A patient recently visited our office whose treatment plan required a creative approach due to the condition of his eyes and vision. The patient demonstrated extreme hyperopia (farsightedness of over 11 diopters in each eye) and astigmatism (3.5 diopters in each eye), mild cataracts and rather significant shallowing of the area of the eye where fluid drains out. Patients with farsightedness tend to have shorter eyes, which can crowd this “drainage angle.” If fluid has trouble leaving the eye due to this crowding effect, an acute case of narrow angle glaucoma can result. Rather quickly, these patients can sustain damage to their optic nerve and ultimately lose vision.
Typical treatment of eyes with narrow angles involves either a laser iridotomy (a small laser opening created in the peripheral part of the iris) or cataract surgery. In the case of this patient, cataract surgery could serve a 4-fold benefit of:
Correcting the patients cataracts
Creating more space to permanently open the narrow angles
Correction of the high farsightedness
Correction of the high astigmatism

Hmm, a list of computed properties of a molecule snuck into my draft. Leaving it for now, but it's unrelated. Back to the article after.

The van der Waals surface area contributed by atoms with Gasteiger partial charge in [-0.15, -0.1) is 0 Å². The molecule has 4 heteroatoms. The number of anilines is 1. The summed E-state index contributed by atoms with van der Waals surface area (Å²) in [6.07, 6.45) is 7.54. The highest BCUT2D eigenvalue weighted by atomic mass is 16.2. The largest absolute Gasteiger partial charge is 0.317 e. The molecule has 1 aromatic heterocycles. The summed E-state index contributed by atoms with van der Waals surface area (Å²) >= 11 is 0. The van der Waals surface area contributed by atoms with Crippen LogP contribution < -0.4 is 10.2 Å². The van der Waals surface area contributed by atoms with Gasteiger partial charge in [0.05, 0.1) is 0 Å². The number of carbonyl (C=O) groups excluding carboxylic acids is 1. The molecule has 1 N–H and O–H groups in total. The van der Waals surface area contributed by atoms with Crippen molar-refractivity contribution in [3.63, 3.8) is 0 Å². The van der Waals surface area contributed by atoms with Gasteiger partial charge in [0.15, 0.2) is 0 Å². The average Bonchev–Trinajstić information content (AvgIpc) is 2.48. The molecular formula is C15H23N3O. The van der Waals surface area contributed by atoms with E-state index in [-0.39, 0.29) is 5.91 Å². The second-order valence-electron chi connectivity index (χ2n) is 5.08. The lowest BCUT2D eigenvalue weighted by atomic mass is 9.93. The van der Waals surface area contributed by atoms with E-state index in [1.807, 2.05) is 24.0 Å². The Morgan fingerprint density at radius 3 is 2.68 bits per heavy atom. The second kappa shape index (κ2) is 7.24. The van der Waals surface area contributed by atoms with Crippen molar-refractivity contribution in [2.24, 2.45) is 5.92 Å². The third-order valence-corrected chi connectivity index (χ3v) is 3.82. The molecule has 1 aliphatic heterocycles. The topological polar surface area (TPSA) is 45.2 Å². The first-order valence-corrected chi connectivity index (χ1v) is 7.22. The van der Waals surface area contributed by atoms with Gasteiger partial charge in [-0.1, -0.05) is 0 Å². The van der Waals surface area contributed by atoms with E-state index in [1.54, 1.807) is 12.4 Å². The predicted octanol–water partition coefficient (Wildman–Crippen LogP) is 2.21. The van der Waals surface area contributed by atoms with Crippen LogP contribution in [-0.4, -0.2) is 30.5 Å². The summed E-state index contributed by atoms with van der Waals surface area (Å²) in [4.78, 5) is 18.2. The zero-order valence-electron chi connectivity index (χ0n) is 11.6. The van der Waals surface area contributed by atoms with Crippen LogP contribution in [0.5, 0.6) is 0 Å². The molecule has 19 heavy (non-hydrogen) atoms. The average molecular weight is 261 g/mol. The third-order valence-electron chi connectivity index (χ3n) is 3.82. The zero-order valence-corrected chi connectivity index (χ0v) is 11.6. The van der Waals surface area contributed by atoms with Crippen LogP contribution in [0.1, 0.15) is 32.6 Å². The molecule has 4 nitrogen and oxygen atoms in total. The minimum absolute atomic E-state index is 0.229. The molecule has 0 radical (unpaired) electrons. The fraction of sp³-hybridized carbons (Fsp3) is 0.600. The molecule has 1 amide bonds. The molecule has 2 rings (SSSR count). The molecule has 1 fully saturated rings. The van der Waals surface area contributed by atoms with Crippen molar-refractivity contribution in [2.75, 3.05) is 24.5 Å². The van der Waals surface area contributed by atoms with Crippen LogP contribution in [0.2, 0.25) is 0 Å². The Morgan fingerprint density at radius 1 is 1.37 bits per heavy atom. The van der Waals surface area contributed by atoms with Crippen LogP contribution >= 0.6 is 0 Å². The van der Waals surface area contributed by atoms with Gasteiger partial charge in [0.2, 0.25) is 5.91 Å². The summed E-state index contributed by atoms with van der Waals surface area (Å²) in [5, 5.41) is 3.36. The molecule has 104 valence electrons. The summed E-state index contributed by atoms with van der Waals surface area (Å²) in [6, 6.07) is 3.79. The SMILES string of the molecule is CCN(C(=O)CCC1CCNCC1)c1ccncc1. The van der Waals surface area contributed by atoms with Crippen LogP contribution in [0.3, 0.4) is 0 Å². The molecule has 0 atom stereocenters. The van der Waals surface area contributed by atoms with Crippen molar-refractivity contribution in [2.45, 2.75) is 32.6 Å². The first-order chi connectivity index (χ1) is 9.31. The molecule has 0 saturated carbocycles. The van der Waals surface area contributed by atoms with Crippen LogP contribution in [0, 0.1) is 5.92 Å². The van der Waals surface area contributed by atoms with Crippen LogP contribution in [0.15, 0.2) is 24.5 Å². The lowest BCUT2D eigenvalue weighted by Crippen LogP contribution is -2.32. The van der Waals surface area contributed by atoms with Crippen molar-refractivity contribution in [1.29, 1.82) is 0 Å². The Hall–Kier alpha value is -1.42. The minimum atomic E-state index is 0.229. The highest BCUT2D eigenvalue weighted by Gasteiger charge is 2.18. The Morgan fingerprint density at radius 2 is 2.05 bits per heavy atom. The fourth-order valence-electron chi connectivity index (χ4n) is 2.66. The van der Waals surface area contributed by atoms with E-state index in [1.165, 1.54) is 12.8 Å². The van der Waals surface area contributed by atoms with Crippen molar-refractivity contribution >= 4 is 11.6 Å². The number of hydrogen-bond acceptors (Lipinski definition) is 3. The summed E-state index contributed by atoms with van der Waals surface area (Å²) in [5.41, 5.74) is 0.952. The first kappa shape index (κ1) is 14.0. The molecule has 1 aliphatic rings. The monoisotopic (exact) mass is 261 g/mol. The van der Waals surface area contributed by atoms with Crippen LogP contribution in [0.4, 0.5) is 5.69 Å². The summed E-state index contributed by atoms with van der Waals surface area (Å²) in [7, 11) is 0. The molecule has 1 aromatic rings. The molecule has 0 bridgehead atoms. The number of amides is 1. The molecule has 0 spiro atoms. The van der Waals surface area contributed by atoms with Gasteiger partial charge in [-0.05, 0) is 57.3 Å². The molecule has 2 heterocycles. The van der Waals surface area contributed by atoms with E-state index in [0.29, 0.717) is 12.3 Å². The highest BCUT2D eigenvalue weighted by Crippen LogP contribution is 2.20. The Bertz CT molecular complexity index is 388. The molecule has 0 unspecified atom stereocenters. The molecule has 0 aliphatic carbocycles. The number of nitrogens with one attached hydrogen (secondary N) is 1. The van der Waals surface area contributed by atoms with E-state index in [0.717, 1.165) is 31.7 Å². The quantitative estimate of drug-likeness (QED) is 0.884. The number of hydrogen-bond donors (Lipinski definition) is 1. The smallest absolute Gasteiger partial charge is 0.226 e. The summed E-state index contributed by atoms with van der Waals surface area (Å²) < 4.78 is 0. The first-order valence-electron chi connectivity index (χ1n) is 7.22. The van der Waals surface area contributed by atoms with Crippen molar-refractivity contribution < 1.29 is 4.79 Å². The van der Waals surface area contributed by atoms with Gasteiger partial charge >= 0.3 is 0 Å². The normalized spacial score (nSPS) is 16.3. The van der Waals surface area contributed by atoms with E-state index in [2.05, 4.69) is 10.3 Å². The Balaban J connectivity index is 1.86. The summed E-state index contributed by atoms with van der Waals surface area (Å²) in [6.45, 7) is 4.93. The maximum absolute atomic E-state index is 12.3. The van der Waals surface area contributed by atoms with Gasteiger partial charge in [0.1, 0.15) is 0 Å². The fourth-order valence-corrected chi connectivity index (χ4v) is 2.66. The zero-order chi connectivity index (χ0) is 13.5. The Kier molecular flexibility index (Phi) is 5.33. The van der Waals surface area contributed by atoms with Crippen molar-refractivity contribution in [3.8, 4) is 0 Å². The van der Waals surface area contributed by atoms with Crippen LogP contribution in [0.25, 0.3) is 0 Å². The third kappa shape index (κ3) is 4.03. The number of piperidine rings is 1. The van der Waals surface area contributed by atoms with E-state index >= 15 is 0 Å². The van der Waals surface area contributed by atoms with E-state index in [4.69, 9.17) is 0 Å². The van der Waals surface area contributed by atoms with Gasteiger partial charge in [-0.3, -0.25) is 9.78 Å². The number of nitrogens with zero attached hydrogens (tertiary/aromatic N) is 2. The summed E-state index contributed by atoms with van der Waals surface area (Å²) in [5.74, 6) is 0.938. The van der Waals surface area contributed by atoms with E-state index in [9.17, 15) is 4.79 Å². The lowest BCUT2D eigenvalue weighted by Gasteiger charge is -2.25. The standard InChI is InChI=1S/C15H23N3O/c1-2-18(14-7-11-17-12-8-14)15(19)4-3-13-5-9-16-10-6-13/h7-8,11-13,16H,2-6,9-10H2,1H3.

The treatment can be performed with “eye drop anesthesia,” and the patient is able to go home the same day. The eyes can be treated within a relatively short time of each other to minimize the severe imbalance that these patients have in the intervening period prior to the second eye being treated.
This patient’s eyes posed one additional problem. While there are several different lens implants for cataract patients which address a variety of vision needs, this patient required an astigmatism correcting (“toric”) lens implant. Due to the magnitude of his refractive error, he needed a toric lens implant with a power of 38D; however, the highest power available is 30D.
To effectively correct this patient’s vision, we put two lens implants in each eye. The lenses consisted of one high power (30D) toric lens and a second (8D) lens placed in front of the first lens to correct the remaining refractive error. This “piggyback” lens technique is not suitable for all eyes. Fortunately, the removal of the cataract created enough space in the eye to allow both lenses to be positioned properly.
Ultimately, this patient is able to see 20/25 at distance without glasses! For the first time in his life he can drive without using thick, heavy spectacles. The toric lens has allowed his quality of vision to improve as well. Another fortuitous result is that he is able to read without glasses, as if his new lens implants are actually adjusting focus like that of a 35 year old. It appears that there is actually some accommodation (changing of focus) with the two lenses that is not typical of single focus lens implants.